The meal-kit delivery service originally targeted a range of $15 to $17 in its IPO. It had to price APRN stock at $10, however. The IPO price held the first day, no doubt with the help of underwriters Morgan Stanley (NYSE:MS), Barclays PLC (ADR) (NYSE:BCS) and Citigroup Inc (NYSE:C). But APRN has lost almost 25% in the last two weeks — even after a nearly 6% gain Wednesday.
It’s not hard to see why. Blue Apron has leadership in the meal-kit market — for now. But it’s massively unprofitable, and its business model at the moment is to (as the old saw goes) “sell at a loss and make it up on volume.”
Essentially, Blue Apron has to continue to cut costs to improve gross margins, pull back on marketing spending, and continue torrid revenue growth. It’s a big ask – probably too big for APRN stock.
Blue Apron Revenue Is Growing (At Least)
In terms of the positives facing APRN stock, the revenue growth is the most obvious. To be fair, it’s truly impressive. According to the Blue Apron S-1, revenue was $77.8 million in 2014. Two years later, it was more than ten times as much, at nearly $800 million. The growth rate slowed to a still-impressive 42% in the first quarter of 2017.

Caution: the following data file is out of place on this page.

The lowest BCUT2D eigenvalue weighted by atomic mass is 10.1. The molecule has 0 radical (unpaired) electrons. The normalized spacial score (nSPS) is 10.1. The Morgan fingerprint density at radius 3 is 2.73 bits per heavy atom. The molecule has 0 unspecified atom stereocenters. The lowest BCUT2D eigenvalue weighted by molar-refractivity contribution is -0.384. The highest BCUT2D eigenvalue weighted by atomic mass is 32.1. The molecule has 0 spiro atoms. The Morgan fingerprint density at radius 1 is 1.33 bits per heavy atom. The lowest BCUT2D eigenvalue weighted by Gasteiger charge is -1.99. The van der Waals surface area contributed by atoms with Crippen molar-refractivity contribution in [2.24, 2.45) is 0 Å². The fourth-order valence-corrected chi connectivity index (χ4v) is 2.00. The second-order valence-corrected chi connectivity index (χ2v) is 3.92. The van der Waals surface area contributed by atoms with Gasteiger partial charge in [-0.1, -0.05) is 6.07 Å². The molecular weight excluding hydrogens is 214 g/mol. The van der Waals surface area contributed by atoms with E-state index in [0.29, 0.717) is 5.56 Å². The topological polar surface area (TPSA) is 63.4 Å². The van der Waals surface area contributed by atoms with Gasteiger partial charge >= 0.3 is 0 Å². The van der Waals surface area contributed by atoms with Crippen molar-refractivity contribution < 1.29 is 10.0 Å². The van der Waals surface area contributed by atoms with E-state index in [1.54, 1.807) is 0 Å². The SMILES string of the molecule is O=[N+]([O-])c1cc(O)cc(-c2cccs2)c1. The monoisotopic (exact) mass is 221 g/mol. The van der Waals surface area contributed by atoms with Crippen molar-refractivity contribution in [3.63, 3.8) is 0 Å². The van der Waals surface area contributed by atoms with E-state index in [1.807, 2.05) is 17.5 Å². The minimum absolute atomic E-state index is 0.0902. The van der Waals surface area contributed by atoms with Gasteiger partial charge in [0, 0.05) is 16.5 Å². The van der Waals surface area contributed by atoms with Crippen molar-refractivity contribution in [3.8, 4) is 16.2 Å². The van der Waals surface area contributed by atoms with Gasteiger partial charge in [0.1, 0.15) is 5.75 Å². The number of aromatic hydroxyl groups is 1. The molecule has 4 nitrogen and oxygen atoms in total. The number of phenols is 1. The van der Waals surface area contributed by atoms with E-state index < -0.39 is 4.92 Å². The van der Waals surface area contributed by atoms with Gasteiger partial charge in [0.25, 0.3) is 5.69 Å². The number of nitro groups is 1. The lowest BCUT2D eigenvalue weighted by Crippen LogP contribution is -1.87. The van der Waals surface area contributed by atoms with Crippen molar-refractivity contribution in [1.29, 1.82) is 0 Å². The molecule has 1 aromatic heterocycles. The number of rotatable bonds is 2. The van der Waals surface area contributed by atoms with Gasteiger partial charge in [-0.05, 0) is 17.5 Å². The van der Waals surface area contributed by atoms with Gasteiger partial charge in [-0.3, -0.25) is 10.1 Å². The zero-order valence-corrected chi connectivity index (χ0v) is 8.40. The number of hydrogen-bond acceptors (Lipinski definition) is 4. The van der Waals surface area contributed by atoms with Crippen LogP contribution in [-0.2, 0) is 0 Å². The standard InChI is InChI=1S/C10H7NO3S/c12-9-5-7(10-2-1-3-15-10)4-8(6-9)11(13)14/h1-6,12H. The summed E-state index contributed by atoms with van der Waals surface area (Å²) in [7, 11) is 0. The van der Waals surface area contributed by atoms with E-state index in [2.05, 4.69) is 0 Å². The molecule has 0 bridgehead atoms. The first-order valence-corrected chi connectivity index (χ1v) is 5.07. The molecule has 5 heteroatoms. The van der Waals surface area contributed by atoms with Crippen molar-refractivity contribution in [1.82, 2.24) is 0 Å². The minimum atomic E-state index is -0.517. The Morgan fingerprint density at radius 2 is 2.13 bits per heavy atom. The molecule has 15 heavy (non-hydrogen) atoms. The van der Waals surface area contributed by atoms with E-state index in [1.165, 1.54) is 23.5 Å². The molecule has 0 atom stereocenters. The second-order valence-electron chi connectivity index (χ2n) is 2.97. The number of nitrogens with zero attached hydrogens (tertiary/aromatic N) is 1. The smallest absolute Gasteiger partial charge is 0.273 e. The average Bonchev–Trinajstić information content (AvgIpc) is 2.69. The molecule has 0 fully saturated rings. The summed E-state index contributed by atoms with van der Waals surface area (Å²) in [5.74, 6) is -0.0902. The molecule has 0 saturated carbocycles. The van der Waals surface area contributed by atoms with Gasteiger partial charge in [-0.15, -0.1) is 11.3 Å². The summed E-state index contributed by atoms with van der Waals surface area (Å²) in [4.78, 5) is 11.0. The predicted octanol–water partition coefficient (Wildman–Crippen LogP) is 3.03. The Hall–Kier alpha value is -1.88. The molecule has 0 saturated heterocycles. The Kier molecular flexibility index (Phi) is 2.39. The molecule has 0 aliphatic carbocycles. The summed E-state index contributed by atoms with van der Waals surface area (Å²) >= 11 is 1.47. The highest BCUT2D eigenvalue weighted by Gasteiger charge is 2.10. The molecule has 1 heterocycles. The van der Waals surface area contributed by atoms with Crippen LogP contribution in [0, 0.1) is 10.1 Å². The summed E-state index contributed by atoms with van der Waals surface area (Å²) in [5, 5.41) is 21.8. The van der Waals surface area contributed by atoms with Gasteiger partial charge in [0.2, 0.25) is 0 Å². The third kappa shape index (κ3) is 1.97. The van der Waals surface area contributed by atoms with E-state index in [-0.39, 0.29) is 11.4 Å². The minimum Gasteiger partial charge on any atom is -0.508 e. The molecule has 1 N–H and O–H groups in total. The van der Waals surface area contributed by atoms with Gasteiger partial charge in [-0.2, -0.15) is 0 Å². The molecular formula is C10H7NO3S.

The bull case for APRN stock is based on that growth continuing, and on the idea that Blue Apron has a truly impressive market opportunity. In the S-1, Blue Apron itself cited projections that online grocery sales would grow at an 8.5% clip over the next four years (including 2017). Blue Apron’s “natural focus” and ease of use (ready-to-cook meals at your door) would seem to position the company to take share both from grocers and from restaurants.
And 900% growth in two years — and $800 million in revenue within five years of the company’s founding — is nothing to sneeze at it. But the problem for APRN stock is how the company is driving those sales — and how, exactly, the company is supposed to turn those sales into profits.